posted by thedevildancedlightly at 1:59 PM on May 30, 2005

Gorgor: From what I understand, it works like this:

A standard digicam picture assigns each pixel a brightness from 0 to 255. 0 is the blackest your monitor can produce, 255 is the brightest. If, for example, you take a picture with 6 pixels, of brightnesses:

0, 50, 100, 150, 200, 255

0 will be the black point and 255 will be the white point. Now, let's say it's too dark, so you lighten it up in Photoshop by 50 brightnessotrons.

50, 100, 150, 200, 250, 255.

Now you darken it again by 50 points

0, 50, 100, 150, 200, 205

It isn't the same image as it started as.

Now, add to that idea the idea that you're taking a picture of a room with white sheets, a grey carpet, and a black chair. Perhaps your camera decides to parse it like this:

Black chair = 0
Grey carpet = 120
White sheets = 255

Ok, fine. Now, what about if there's a lamp turned on? It should be considerably lighter, but it will also be 255, same as the sheets.

Or, you could get the camera to meter off the average, and you might have:

Black chair = 0
Grey carpet = 50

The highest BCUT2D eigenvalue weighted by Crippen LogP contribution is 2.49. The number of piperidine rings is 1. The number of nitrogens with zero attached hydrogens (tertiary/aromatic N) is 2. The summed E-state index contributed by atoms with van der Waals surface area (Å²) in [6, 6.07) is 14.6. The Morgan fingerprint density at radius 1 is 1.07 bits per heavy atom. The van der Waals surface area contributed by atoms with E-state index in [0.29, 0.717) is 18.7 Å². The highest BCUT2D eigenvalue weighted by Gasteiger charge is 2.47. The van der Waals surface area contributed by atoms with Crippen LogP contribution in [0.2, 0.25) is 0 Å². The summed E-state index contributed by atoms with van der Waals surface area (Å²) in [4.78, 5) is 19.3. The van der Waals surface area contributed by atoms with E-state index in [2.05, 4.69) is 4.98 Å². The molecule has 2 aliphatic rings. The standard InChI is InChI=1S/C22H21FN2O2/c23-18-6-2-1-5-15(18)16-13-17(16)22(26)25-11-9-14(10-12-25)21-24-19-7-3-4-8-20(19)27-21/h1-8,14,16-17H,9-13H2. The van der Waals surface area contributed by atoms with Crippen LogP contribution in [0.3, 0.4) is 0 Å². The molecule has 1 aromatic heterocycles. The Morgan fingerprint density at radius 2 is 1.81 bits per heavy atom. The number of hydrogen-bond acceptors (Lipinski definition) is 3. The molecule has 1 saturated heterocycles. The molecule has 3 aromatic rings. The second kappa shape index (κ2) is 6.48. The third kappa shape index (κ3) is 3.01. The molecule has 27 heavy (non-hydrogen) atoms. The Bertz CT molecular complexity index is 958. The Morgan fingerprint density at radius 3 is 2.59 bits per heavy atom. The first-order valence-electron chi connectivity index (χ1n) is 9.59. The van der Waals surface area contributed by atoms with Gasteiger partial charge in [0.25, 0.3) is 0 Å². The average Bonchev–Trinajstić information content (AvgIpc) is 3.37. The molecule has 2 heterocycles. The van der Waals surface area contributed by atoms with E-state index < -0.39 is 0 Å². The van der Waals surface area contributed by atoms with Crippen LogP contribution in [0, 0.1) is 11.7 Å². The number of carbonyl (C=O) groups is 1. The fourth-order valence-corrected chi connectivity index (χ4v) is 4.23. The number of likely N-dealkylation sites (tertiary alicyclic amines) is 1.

White sheets = 100
Lamp = 255

You now have much less gradation in the majority of the room (the carpet is closer to the darkness of the chair, for example).

Now add...the sun. That's right, camera pointing right at window, in same room, with sun coming in.

Black chair = 0
Grey carpet = 1
White sheets = 2
Lamp = 50
Sun = 255

Well, now everything's in there, but the whole room, except for the sun, is incredibly dark. If you try to lighten it, you get:

Black chair = 100
Grey carpet = 101
White sheets = 102
Lamp = 150
Sun = 255

Lighter, but now instead of the room being all dark, it's all greyish.

And on and on.

So with HDR, you take a true picture (or, I should say, a closer-to-true picture), and your screen / computer just parses which parts of it to show. So your picture might be:

Black chair = 100
Grey carpet = 220
White sheets = 340
Lamp = 700
Sun = 3500